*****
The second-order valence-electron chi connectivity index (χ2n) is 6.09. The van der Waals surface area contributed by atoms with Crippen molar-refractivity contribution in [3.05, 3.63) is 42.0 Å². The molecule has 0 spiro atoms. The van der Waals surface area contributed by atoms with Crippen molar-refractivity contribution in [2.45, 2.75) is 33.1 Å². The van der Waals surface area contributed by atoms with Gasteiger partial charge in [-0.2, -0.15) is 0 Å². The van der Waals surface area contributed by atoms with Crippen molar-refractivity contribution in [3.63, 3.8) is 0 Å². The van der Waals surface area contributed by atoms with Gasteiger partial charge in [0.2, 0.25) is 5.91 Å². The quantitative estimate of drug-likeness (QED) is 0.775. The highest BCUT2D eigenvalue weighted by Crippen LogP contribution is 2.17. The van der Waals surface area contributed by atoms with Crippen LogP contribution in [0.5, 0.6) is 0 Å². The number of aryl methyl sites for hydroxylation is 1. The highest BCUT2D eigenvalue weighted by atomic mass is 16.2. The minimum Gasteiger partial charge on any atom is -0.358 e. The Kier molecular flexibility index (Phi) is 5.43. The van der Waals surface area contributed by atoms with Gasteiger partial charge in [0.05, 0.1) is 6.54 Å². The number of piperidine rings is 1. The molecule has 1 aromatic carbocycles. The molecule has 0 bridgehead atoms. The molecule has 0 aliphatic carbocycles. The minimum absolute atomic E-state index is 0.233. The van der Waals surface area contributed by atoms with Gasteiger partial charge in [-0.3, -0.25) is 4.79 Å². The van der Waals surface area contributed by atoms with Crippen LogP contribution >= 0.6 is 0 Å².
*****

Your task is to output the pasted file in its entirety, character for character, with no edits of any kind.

The second-order valence-electron chi connectivity index (χ2n) is 6.09. The van der Waals surface area contributed by atoms with Crippen molar-refractivity contribution in [3.05, 3.63) is 42.0 Å². The molecule has 0 spiro atoms. The van der Waals surface area contributed by atoms with Crippen molar-refractivity contribution in [2.45, 2.75) is 33.1 Å². The van der Waals surface area contributed by atoms with Gasteiger partial charge in [-0.2, -0.15) is 0 Å². The van der Waals surface area contributed by atoms with Crippen molar-refractivity contribution in [3.63, 3.8) is 0 Å². The van der Waals surface area contributed by atoms with Gasteiger partial charge in [0.2, 0.25) is 5.91 Å². The quantitative estimate of drug-likeness (QED) is 0.775. The highest BCUT2D eigenvalue weighted by Crippen LogP contribution is 2.17. The van der Waals surface area contributed by atoms with Crippen LogP contribution in [0.5, 0.6) is 0 Å². The number of aryl methyl sites for hydroxylation is 1. The highest BCUT2D eigenvalue weighted by atomic mass is 16.2. The minimum Gasteiger partial charge on any atom is -0.358 e. The Kier molecular flexibility index (Phi) is 5.43. The van der Waals surface area contributed by atoms with Gasteiger partial charge in [0.05, 0.1) is 6.54 Å². The number of piperidine rings is 1. The molecule has 1 aromatic carbocycles. The molecule has 0 bridgehead atoms. The molecule has 0 aliphatic carbocycles. The minimum absolute atomic E-state index is 0.233. The van der Waals surface area contributed by atoms with Gasteiger partial charge in [-0.3, -0.25) is 4.79 Å². The van der Waals surface area contributed by atoms with Crippen LogP contribution >= 0.6 is 0 Å².